Two women meet in a maternity ward and their lives become inextricably linked in Pedro Almodvars gentle but penetrating Parallel Mothers.
Its a film that on one level plays like a melodrama, with wild twists and turns fitting of soap opera cliffhangers. But there is something deeper going on too, underneath the beautiful surface and base pleasures of plot and simply watching Penlope Cruz through Almodvars loving lens. Parallel Mothers, at its core, is about Spain and the lingering traumas of the Spanish Civil War, which robbed a generation of fathers, husbands and sons.
This loss haunts Cruzs Janis, an accomplished magazine photographer, who takes it upon herself to ask the forensic anthropologist shes photographing if hed consider excavating the site where her great-grandfather and his peers were executed and dumped under Francisco Francos regime. They know who is in the grave and where it is and for decades have passed the story down hoping that at some point their ancestors will be given proper burials.
Then we dont hear anything about this project for quite some time. It might seem at first that Almodvar is abandoning this excavation plot rather quickly. The anthropologist, Arturo (Israel Elejalde), is very handsome, Janis begins an affair and next thing you know shes about to give birth, alone. But Almodvar is just patiently building layers of life that he will eventually bring back around to this original loss.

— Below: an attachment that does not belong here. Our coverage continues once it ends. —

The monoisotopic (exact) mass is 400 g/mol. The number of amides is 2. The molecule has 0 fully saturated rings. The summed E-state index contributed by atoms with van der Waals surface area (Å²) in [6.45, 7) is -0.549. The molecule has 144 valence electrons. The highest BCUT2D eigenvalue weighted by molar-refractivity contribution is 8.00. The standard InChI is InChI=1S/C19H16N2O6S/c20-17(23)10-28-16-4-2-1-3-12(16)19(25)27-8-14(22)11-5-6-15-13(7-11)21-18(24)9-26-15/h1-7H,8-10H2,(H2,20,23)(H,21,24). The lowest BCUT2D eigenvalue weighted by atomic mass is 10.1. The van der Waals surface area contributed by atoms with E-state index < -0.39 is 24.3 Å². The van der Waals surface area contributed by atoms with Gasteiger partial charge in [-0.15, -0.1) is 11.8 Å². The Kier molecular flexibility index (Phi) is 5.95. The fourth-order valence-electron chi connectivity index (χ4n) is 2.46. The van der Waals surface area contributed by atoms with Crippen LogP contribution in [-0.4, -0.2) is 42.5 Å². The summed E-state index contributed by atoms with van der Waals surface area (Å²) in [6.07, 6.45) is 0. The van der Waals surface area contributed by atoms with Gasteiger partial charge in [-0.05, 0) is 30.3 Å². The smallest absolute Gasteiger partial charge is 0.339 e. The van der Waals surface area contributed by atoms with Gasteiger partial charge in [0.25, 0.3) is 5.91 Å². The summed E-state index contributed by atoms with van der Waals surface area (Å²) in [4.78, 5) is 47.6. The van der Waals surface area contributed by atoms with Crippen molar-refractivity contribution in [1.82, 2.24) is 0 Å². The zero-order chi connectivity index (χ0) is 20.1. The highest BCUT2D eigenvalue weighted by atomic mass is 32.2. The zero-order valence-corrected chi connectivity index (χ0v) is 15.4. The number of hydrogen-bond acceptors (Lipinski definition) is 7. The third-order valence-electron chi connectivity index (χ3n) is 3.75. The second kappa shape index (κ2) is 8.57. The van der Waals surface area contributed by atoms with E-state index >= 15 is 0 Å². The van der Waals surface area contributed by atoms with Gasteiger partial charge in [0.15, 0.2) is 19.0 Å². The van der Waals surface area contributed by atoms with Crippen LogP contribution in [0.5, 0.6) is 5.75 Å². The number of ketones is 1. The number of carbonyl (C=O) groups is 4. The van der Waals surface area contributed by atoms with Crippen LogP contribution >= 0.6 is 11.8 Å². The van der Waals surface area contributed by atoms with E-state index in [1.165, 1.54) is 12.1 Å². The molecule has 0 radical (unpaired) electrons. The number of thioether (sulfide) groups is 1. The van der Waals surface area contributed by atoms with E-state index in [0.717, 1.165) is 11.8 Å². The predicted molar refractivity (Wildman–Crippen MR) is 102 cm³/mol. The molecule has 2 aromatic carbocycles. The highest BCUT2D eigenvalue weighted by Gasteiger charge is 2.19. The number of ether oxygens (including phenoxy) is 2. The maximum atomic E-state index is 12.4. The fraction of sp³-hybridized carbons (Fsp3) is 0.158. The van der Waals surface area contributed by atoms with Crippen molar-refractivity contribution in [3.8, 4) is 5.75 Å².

Though Arturo is not in there to see the delivery of their child, Janis does have a roommate, a teenager, Ana (the fierce newcomer Milena Smit), who is also about to give birth without a partner. Janis wants a child. Ana does not. Soon they find themselves smitten with their daughters and start to negotiate life with a tiny, helpless attachment. Though theyre both single mothers, they are privileged ones. Anas family is wealthy and Janis can afford a maid and live-in nanny. Even if its all a little romanticized, Almodvar gives it room to breathe and its lifelike enough.
But of course things start to get complicated. Arturo doubts the child is his and Janis soon finds its not even hers. You can probably partially guess where this is going, but Parallel Mothers has more than a few surprises up its brightly colored sleeves. The dramatic turns are almost beside the point, since throughout Almodvar is also quietly planting a garden of family histories, nontraditional parenting arrangements, complicated mothers and absent fathers and many, many losses. Its these details that build the films rich foundation. Aitana Snchez-Gijn, as Anas actor mother, is a particular standout and would fit right in with the complex mothers of another of the year’s standouts, The Lost Daughter. And it’s a gorgeous showcase for Cruz. Hopefully she and Almodvar have more than a few more films in them.
Parallel Mothers might not be as transcendently cinematic as his last, Pain & Glory, and perhaps part of that has to do with the fact that it was filmed during a pandemic, but its emotional core is no less powerful even if its a little more subtle. This one takes a beat to sink in, but its worth it.
Parallel Mothers, a Sony Pictures Classics release in theaters Friday, is rated R by the Motion Picture Association of America for some sexuality. Running time: 122 minutes. Three and a half stars out of four.
MPAA Definition of R: Restricted. Under 17 requires accompanying parent or adult guardian.
Follow AP Film Writer Lindsey Bahr on Twitter: www.twitter.com/ldbahr
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